The new RESPA rules significantly change the way lenders must disclose settlement services, in particular closing attorneys’ fees, and title insurance. Generally, under the new rules, loan costs are divided into one of three “buckets”:
(1) those that cannot change from initial Good Faith Estimate (GFE) disclosure
(2) those subject to a 10% tolerance–that is, those which cannot increase by more than 10% from the GFE to the closing, and
(3) those that can change, i.e., increase without limitation.
For closing attorney fees (which HUD now calls “title services”) and title insurance, bucket #1 does not apply, and whether the cost belongs in bucket #2 or #3 will depend on whether the lender recommended the service provider on a written list of preferred providers. If the borrower selects a provider from the list, such as a closing attorney, their charges cannot increase by more than 10% from the GFE to the closing.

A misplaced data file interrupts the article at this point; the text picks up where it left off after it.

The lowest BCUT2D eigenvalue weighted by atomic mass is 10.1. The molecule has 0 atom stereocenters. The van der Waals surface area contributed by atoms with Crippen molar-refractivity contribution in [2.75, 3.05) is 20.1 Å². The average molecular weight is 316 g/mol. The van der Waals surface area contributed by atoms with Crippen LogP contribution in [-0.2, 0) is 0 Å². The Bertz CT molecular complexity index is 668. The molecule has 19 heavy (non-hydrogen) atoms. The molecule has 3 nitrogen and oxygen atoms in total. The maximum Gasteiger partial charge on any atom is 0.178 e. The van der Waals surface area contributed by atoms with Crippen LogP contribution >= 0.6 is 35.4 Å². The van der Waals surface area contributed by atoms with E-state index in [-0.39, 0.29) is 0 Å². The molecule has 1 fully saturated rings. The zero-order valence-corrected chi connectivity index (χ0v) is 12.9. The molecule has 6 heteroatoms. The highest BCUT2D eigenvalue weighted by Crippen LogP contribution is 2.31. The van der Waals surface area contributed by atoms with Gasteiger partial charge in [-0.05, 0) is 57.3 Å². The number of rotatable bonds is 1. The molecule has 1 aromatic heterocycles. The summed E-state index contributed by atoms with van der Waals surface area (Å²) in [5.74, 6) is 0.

Thus, lenders have an incentive to recommend trusted providers whose charges are standard and predictable. If the borrower wants a particular attorney or title insurance provider not on the preferred list, their charges are not subject to the 10% tolerance and can go up (or down) by any amount.
Also remember that lender’s title insurance is universally required by virtually every mortgage lender and paid by the borrower (except for no closing cost loans). Owner’s title insurance is optional, but highly recommended by HUD (and me)! (See HUD’s Shopping For Your Home Loan Booklet and my post, Title Insurance Demystified for some horror stories about what happens when you don’t purchase an owner’s title insurance policy).
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